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The “One Thing”

by David Brock on August 13th, 2019

Sales people and managers struggle with achieving their goals. We have to do everything–prospect, work the deals in our pipelines, do increasing amounts of reporting, and on and on.

When we struggle to achieve our goals, the answers, perhaps disguised as coaching, are to “Do More!” Usually, that means do more of everything; prospecting working the deals in our pipelines, and more reporting.

Sometimes it’s “Do more of this one thing….” These days, it’s usually more prospecting, as if that’s the only answer to fixing a lean pipeline.

Now here’s where it starts to get confusing, hang in there.

We know we have to do the whole job. We have to constantly prospect, we have to work the deals in our pipelines, we even have to do the reporting (though we should minimize the time we spend doing that). We have to balance our activities across everything we need to do to produce results this month, this quarter, this year, as well as laying the groundwork for next year.

But what happens when we are struggling and our managers ask us to do more, realistically we can’t and shouldn’t do more of everything. We shouldn’t even do two or three things.

We have to focus on the “One Thing.” It’s the thing that has the greatest impact in getting us back on course.

But that “One Thing,” is different for each sales person. For one, it may be increasing win rates. For another, it may be increasing average deal size, for another it may be driving stronger account plans/execution, for another it may be more prospecting. (I do know the “One Thing,” is never more reporting, despite what your manager may tell you.)

The magic about choosing the right “One Thing,” is that it ripples through and impacts all the other things you have to do as a sales person. For example, increasing win rates reduces the number of qualified opportunities you need to have a healthy pipeline, which, in turn, reduces the amount of prospecting to maintain a healthy pipeline.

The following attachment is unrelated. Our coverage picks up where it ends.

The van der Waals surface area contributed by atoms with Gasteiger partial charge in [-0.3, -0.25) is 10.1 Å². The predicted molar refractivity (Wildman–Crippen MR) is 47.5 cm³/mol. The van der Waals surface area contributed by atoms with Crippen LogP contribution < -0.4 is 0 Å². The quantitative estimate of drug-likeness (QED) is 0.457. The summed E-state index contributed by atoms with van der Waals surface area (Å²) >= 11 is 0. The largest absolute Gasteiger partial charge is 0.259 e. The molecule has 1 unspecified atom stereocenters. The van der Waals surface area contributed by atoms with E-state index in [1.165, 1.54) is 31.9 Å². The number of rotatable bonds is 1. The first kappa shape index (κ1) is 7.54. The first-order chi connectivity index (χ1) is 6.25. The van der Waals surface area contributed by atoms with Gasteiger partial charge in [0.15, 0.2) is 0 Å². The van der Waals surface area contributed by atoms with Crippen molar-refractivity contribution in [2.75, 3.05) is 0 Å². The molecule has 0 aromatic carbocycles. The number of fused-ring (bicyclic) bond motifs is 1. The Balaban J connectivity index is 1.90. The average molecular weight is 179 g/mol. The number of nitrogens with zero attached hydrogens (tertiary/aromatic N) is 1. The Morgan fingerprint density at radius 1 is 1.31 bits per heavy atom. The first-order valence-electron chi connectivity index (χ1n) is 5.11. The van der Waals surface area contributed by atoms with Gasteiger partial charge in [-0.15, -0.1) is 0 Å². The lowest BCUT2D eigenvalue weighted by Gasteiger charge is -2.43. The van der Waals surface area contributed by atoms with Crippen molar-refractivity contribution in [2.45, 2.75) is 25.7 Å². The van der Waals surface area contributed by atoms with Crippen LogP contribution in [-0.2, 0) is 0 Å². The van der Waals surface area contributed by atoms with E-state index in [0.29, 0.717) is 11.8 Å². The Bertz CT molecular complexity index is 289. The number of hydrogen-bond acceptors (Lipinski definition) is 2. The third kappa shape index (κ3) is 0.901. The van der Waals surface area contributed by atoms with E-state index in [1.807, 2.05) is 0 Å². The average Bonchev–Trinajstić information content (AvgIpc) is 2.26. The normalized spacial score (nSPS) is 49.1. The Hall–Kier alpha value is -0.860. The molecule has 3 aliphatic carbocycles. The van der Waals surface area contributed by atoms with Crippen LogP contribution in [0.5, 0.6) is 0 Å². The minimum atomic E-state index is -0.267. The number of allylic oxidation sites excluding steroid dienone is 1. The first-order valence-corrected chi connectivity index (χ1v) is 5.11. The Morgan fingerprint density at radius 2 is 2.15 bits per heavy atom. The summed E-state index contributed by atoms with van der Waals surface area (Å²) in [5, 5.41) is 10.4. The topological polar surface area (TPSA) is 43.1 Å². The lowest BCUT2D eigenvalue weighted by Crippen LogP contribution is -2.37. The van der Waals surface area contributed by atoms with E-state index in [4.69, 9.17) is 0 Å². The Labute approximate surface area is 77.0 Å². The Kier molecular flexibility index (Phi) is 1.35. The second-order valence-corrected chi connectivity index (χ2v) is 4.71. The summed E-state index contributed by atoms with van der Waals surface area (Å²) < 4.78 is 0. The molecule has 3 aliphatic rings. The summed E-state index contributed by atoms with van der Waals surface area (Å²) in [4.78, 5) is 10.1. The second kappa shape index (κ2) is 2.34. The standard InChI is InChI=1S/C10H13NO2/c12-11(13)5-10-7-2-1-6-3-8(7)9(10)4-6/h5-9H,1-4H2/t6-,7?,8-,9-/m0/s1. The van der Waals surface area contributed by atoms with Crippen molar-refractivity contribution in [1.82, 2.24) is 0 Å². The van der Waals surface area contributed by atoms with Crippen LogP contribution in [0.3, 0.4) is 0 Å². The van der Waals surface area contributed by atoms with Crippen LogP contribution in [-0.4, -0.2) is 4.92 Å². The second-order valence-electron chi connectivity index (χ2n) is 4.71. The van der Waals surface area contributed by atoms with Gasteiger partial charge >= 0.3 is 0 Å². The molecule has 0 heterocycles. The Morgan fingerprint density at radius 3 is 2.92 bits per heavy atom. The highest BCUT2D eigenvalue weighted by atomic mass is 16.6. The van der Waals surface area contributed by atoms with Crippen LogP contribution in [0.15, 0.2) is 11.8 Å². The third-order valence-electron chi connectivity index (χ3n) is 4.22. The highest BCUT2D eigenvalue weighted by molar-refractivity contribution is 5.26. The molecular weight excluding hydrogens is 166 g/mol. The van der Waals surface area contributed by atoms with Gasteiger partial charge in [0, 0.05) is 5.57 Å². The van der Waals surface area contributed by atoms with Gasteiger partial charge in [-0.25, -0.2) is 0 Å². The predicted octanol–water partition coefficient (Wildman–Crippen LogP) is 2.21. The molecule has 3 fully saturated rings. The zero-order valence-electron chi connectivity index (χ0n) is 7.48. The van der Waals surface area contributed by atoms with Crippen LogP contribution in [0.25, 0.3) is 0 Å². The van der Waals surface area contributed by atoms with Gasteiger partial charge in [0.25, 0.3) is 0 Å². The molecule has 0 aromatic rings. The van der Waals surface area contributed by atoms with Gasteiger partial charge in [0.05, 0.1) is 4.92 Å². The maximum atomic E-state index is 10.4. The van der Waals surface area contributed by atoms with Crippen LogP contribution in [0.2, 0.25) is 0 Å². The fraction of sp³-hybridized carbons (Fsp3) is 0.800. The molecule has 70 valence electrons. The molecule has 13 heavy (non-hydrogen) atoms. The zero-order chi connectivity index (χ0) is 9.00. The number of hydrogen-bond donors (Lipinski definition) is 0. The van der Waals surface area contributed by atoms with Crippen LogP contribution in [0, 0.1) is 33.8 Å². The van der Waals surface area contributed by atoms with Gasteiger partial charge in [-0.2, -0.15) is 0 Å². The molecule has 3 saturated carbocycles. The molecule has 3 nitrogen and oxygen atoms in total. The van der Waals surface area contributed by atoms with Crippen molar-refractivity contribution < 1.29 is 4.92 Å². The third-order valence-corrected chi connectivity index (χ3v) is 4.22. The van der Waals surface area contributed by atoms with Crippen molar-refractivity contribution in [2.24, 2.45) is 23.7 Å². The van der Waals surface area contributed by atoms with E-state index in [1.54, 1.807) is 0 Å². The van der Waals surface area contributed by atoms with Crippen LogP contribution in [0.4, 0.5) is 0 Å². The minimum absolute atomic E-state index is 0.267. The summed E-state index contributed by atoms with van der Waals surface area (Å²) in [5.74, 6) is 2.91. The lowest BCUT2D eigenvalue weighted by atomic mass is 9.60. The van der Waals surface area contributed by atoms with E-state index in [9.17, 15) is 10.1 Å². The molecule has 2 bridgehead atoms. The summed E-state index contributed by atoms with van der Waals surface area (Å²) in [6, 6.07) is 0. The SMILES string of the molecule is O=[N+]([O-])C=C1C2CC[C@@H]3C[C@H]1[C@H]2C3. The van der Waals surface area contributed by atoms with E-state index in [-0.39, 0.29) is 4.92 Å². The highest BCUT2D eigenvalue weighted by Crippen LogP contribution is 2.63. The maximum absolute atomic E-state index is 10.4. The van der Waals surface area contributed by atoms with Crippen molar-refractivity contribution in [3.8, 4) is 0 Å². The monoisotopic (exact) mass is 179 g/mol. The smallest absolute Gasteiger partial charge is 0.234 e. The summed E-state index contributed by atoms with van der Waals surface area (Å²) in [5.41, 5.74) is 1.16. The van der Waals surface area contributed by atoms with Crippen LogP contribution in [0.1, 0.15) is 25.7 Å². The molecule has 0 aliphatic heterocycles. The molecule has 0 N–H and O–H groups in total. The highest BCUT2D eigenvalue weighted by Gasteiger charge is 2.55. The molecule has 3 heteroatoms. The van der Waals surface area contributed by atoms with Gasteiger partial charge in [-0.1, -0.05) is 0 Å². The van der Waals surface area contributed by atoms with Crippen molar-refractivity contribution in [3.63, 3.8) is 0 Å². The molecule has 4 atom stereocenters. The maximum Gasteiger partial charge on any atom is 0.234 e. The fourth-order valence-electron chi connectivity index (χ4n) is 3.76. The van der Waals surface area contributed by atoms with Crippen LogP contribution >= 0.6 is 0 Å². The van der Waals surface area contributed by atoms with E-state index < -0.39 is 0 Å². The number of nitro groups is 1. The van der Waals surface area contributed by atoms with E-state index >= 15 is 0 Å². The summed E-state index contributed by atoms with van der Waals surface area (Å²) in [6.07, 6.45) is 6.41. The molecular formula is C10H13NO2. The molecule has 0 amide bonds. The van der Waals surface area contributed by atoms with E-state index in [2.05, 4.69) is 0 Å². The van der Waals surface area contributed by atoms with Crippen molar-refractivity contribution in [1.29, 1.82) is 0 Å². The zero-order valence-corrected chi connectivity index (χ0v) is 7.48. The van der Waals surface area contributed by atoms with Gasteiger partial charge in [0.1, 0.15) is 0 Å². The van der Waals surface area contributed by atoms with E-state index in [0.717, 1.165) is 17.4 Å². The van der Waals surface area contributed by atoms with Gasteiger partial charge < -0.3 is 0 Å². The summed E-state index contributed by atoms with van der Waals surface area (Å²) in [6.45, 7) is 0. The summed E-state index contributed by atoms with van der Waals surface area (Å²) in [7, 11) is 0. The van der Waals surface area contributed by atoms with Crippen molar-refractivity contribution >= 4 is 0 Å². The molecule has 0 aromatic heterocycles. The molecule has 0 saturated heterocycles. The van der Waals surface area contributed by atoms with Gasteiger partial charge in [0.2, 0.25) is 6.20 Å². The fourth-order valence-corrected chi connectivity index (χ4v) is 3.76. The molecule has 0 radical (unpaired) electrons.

Think of the “One Thing” like the pins in a bowling alley. If you aim for one of the side pins in the back row, you will knock down a few, if you’re lucky (I always get gutter balls when I do that). Aim for the headpin, you have the possibility (probability) of knocking down all the pins.

As you look at closing the gap in your performance (or your people’s) take the time to figure out the “One Thing,” that provides the greatest performance leverage. Focus on that, everything else will come into alignment.

But…… (You know there had to be a but).

At some point the “One Thing” changes. You’ve done all you can with that one thing, you have to look to the next leverage point. For example, if you are focusing on improving your win rate, at some point it may be very difficult or time consuming to improve it much more (at least for the time being), then you look to the next leverage point. It could be increasing your average deal size, or maybe decreasing the sales cycle, or maybe better account planning/development, or more prospecting.

And these new “One Things,” impact each of the others.

High performance selling is really about identifying leverage points. We have to do the whole job, but as we look to improve, we need to identify the “One Thing,” that ripples through to everything else.

We’ve developed the Sales Execution Framework as a tool for managers and sales people to help identify their “One Things.” Email me for a copy!

Book CoverFor a free peek at Sales Manager Survival Guide, click the picture or link.  You’ll get the Table of Contents, Foreword, and 2 free Chapters.  Free Sample
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